Avoid These Mistakes in National Parks (NatGeo)

Bear Aware (Instagram @christineblau)Every year, accidents happen at national parks, usually because visitors forget that they’re in the wild. Here are four scenarios that actually occurred. Don’t let the next one happen to you.

Don’t Play Near the Edge: To scare his teenage daughter on a 1992 trip, a father stood on the guardrail at Grand Canyon National Park, and pretended to lose his balance by windmilling his arms, but actually lost his footing and fell 400 feet to his death.

Don’t Follow Fluffy: A tourist dove headfirst into the scalding 200°F Celestine Pool—one of Yellowstone National Park’s 10,000-odd geothermal features—to try to rescue his friend’s yelping dog in 1981.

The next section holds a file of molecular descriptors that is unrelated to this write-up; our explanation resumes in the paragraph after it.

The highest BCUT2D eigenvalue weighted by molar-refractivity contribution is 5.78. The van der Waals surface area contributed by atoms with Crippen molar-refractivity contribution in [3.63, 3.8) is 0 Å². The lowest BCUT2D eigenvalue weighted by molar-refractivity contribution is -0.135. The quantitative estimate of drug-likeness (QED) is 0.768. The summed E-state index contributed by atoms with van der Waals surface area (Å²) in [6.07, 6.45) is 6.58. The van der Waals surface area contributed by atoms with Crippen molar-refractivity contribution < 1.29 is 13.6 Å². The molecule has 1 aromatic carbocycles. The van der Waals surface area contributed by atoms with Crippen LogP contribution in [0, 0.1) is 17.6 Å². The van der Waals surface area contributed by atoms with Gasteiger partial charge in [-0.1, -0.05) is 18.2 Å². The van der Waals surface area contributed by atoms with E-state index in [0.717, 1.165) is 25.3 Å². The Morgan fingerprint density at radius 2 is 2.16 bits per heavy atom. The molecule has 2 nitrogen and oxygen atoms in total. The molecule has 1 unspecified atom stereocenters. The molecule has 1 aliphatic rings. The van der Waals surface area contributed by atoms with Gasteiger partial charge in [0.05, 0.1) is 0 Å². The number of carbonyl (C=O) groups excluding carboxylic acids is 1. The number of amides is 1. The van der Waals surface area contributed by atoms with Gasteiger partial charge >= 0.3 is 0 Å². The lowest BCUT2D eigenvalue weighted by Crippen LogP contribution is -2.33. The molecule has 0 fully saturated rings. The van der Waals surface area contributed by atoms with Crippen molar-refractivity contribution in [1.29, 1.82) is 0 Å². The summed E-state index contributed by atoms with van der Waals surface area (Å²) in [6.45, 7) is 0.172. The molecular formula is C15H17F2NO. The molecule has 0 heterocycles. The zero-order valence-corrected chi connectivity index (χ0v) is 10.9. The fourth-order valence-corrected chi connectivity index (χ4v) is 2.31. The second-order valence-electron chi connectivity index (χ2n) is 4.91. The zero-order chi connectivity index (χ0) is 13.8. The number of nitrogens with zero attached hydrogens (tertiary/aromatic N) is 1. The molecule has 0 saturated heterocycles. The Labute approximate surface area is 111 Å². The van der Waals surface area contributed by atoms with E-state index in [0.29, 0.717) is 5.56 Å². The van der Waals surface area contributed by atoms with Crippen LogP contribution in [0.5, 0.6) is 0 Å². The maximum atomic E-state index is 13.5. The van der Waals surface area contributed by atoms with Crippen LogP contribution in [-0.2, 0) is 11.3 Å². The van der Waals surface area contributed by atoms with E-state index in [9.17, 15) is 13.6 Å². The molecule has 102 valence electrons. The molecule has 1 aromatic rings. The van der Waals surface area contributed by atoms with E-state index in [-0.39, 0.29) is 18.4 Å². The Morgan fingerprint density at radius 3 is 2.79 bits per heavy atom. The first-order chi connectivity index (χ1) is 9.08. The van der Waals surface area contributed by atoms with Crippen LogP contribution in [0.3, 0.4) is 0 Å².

Don’t Feed Wild Animals: A boy picnicking with his parents near Yosemite National Park’s Wawona Hotel in 1977 died from a stab wound by sharp antlers after he offered a potato chip to a mule deer.

Don’t Hike in Heels: In order to prevent injuries in Grand Canyon National Park, park rangers at the top of the winding Bright Angel Trail have to remind glamorous tourists that the rocky terrain is a pain for anyone wearing high heels.

 

This article originally appeared in the May 2015 issue of National Geographic Traveler print magazine. 

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